In 2002, after a ten-year break from the business side of art magazines, I joined the editorial team of Afterall, a self-described “journal of art, context and enquiry” that had begun as a counterweight to the market-driven art talk prevalent in London in the ’90s, and that maintained a purposefully old-school attitude to the idea of the art journal as something deliberately out of time. The founders, an artist and a curator, designed an editorial process that took the form of a twice-yearly seminar to discover the most interesting artists to discuss. When they invited me to join them, the idea was to expand this method; investigating international art from two separate but simultaneous perspectives, that of London and Los Angeles. For several years this proved to be a rich, intense, and very productive experiment. And then an intellectual exhaustion set in and the project drifted into an ill-defined state of ennui. Paradoxically the root of this exhaustion was our lack of rootedness; in a fundamental way the journal had no point of view, only a premise. Unmoored in the jet stream, our two bases separated, buffeted by argument without end.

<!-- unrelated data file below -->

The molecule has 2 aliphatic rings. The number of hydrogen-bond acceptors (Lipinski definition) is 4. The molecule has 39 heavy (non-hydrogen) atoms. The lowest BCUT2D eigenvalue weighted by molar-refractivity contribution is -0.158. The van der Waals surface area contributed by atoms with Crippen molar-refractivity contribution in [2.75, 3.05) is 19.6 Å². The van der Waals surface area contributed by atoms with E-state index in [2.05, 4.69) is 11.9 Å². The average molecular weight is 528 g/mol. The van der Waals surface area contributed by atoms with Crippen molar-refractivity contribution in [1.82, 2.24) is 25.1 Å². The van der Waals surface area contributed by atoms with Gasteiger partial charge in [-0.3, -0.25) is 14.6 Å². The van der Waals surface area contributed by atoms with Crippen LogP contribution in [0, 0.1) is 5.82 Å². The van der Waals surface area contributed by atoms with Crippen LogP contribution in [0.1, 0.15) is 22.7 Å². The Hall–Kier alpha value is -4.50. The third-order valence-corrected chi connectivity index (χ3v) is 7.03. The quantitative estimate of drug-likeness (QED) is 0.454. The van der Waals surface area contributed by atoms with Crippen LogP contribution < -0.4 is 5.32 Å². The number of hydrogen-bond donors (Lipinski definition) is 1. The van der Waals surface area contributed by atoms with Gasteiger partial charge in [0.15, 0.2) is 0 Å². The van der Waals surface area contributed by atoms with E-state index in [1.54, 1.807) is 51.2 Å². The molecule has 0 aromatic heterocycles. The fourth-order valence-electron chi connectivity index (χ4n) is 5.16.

In the 21st century the ramifications of this rootlessness and the practical challenges facing publishing began to require ever more radical responses. The small bookstores that had once supported small magazines were closing at an increasing rate. Museums were turning their bookstores into gift shops. Fluctuations in the currency markets made it increasingly difficult to budget production costs in an international context, and then the huge economic crash made everything impossible. But the biggest challenge of all was the Internet, which manages to make everything simultaneously local and international. When Susan and I were publishing REALLIFE Magazine we had a substantial subscriber base, a much larger figure across the United States than Afterall ever achieved, despite significant institutional backing. But of course before the Internet, people had to subscribe to little magazines if they wanted to keep up-to-date, whereas now we inhabit the complex world of websites, blogs, aggregators and Twitter feeds, and can keep informed by the instant.